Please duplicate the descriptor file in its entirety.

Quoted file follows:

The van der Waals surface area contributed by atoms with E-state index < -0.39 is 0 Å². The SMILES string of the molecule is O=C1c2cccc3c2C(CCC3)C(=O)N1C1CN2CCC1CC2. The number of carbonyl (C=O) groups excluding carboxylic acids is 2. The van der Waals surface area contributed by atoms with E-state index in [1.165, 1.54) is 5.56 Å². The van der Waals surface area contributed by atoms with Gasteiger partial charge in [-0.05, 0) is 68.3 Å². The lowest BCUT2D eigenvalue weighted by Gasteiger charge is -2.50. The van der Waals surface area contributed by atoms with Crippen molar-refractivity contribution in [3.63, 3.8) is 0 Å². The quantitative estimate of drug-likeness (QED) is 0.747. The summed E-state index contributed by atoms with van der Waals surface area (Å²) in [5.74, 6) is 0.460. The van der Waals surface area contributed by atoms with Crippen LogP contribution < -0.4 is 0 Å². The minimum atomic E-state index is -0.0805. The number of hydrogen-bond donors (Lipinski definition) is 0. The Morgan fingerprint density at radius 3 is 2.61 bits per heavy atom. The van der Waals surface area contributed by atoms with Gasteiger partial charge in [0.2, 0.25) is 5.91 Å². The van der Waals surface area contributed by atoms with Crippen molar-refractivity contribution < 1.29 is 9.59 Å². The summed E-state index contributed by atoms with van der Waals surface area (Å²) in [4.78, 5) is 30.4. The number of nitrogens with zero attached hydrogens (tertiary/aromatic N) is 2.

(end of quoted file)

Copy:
The van der Waals surface area contributed by atoms with E-state index < -0.39 is 0 Å². The SMILES string of the molecule is O=C1c2cccc3c2C(CCC3)C(=O)N1C1CN2CCC1CC2. The number of carbonyl (C=O) groups excluding carboxylic acids is 2. The van der Waals surface area contributed by atoms with E-state index in [1.165, 1.54) is 5.56 Å². The van der Waals surface area contributed by atoms with Gasteiger partial charge in [-0.05, 0) is 68.3 Å². The lowest BCUT2D eigenvalue weighted by Gasteiger charge is -2.50. The van der Waals surface area contributed by atoms with Crippen molar-refractivity contribution in [3.63, 3.8) is 0 Å². The quantitative estimate of drug-likeness (QED) is 0.747. The summed E-state index contributed by atoms with van der Waals surface area (Å²) in [5.74, 6) is 0.460. The van der Waals surface area contributed by atoms with Crippen LogP contribution < -0.4 is 0 Å². The minimum atomic E-state index is -0.0805. The number of hydrogen-bond donors (Lipinski definition) is 0. The Morgan fingerprint density at radius 3 is 2.61 bits per heavy atom. The van der Waals surface area contributed by atoms with Gasteiger partial charge in [0.2, 0.25) is 5.91 Å². The van der Waals surface area contributed by atoms with Crippen molar-refractivity contribution < 1.29 is 9.59 Å². The summed E-state index contributed by atoms with van der Waals surface area (Å²) in [4.78, 5) is 30.4. The number of nitrogens with zero attached hydrogens (tertiary/aromatic N) is 2.